This book will change how I teacher math this year from the very first day of school. I will continue to blog about how things are going in my classroom, but here are a few bullet points of my main takeaways.
- I am going to talk with my kids about brain research--not just once--but several times throughout the year and heavily the first two weeks of school. I have to change their mindset about math and their selves.
- Homework will look extremely different. Jo Boaler says "homework perpetuates inequities in education." She even talks about how her family has two working parents and after everyone is home and fed for the evening, she wants to spend time with her daughters-not in frustration over homework. My homework was very light in the past, but this year it will be more reflections questions and maybe 1 problem to start on that we finish discussing in class.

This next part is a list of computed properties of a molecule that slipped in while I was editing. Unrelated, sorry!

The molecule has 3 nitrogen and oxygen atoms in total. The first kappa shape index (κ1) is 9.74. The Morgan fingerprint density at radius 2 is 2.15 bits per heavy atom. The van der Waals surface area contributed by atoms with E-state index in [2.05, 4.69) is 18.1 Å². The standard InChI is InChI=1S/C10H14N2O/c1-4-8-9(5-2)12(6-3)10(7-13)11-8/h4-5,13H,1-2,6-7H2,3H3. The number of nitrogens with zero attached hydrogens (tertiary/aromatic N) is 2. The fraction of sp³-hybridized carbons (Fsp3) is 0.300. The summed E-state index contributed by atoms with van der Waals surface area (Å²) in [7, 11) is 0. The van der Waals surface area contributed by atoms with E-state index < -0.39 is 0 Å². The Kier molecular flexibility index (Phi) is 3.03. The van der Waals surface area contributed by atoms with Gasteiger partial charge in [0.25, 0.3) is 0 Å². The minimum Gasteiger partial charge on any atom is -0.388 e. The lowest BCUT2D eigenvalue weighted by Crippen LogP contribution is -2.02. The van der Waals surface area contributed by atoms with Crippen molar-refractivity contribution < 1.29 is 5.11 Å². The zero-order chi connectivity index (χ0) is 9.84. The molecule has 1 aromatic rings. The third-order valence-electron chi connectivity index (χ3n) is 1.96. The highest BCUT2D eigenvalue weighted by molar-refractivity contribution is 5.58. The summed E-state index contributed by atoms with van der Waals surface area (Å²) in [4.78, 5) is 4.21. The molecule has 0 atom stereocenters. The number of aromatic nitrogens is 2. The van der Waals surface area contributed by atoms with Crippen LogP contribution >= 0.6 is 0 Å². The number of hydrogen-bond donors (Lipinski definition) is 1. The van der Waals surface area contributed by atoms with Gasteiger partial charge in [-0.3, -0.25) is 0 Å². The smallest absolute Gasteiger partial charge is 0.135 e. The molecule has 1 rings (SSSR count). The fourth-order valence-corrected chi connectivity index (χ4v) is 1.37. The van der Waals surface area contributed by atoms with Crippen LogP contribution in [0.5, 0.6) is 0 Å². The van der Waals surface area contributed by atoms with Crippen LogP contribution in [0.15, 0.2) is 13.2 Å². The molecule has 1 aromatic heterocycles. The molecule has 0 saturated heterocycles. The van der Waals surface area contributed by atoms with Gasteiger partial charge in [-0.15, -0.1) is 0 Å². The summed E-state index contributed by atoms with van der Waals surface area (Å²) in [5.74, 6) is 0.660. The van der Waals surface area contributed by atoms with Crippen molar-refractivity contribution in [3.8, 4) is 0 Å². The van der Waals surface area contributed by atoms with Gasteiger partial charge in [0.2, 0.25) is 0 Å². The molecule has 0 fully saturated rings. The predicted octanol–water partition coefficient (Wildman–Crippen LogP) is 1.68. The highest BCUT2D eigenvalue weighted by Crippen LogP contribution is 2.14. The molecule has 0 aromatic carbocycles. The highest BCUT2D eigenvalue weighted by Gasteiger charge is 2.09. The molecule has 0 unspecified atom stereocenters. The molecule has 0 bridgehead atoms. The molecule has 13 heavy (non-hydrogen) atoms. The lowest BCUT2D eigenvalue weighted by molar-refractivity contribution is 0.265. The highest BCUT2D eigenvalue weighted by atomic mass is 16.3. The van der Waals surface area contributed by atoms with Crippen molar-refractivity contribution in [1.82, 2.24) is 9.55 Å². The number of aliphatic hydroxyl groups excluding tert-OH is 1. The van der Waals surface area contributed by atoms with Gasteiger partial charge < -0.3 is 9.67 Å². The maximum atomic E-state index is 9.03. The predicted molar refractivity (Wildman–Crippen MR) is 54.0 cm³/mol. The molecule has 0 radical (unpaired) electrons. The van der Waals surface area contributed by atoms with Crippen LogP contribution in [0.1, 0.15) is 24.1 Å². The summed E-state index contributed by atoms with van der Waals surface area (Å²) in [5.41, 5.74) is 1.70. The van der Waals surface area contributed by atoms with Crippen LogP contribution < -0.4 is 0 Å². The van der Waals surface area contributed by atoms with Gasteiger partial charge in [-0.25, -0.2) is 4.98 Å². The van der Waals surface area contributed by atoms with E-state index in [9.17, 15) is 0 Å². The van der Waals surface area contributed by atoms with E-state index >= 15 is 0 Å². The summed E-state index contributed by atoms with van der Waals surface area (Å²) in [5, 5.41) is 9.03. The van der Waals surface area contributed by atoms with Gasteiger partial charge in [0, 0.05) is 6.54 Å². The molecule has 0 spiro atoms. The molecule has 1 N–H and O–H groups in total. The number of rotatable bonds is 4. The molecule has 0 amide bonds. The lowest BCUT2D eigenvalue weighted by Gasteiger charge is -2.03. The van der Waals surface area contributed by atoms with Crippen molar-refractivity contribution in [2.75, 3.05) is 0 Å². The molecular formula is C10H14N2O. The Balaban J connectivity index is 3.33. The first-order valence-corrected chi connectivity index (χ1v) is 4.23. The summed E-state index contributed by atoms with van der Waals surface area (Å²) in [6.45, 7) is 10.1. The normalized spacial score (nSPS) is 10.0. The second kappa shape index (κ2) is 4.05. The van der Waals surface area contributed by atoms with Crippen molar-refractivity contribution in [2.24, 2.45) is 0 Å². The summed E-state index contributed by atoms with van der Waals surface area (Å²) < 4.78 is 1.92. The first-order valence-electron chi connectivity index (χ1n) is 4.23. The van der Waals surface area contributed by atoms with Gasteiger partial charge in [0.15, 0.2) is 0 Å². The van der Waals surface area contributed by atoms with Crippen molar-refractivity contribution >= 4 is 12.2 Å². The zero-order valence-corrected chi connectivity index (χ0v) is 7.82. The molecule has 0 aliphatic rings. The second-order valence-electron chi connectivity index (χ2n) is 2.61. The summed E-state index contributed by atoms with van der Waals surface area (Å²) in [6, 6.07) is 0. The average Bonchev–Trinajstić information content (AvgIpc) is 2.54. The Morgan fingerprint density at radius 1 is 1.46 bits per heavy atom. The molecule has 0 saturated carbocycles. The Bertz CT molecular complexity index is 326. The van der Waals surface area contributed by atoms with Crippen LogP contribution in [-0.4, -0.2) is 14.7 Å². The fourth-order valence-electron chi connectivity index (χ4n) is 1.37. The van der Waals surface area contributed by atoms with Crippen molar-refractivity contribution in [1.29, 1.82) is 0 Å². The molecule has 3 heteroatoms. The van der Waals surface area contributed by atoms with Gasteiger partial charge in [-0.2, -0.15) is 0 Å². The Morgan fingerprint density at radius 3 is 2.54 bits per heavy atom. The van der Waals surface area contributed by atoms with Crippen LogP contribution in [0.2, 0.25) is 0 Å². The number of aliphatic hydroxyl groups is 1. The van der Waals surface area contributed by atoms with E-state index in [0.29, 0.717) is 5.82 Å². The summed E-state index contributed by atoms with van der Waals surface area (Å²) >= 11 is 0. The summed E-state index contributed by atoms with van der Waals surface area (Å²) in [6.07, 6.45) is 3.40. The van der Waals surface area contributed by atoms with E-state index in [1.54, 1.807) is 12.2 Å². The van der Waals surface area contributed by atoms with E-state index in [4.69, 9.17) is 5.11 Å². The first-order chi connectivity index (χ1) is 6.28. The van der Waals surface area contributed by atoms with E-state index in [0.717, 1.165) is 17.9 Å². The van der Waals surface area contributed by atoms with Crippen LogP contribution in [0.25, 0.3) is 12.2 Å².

- "No one is born knowing math, and no one is born lacking the ability to learn math."
- Mistakes are necessary!
- My grading will look different--if mistakes are necessary, I can't punish students for making them.
- Mental Math will improve--I especially want to show students ways to think about numbers to improve their number sense.
- Boaler talks about using tasks that are "low floor, high ceiling." Everyone can access the task and anyone and take it further.
One www.youcubed.org--which is a website Jo Boaler is part of--there are two weeks of inspirational math with videos and activities designed to help students change their mindset about math. What I like most about the activities is they are "low ceiling, high floor" but they also give students practice to work together in math. Math should be a very social subject. I will be using (and blogging about) several about the activities the first two weeks of school.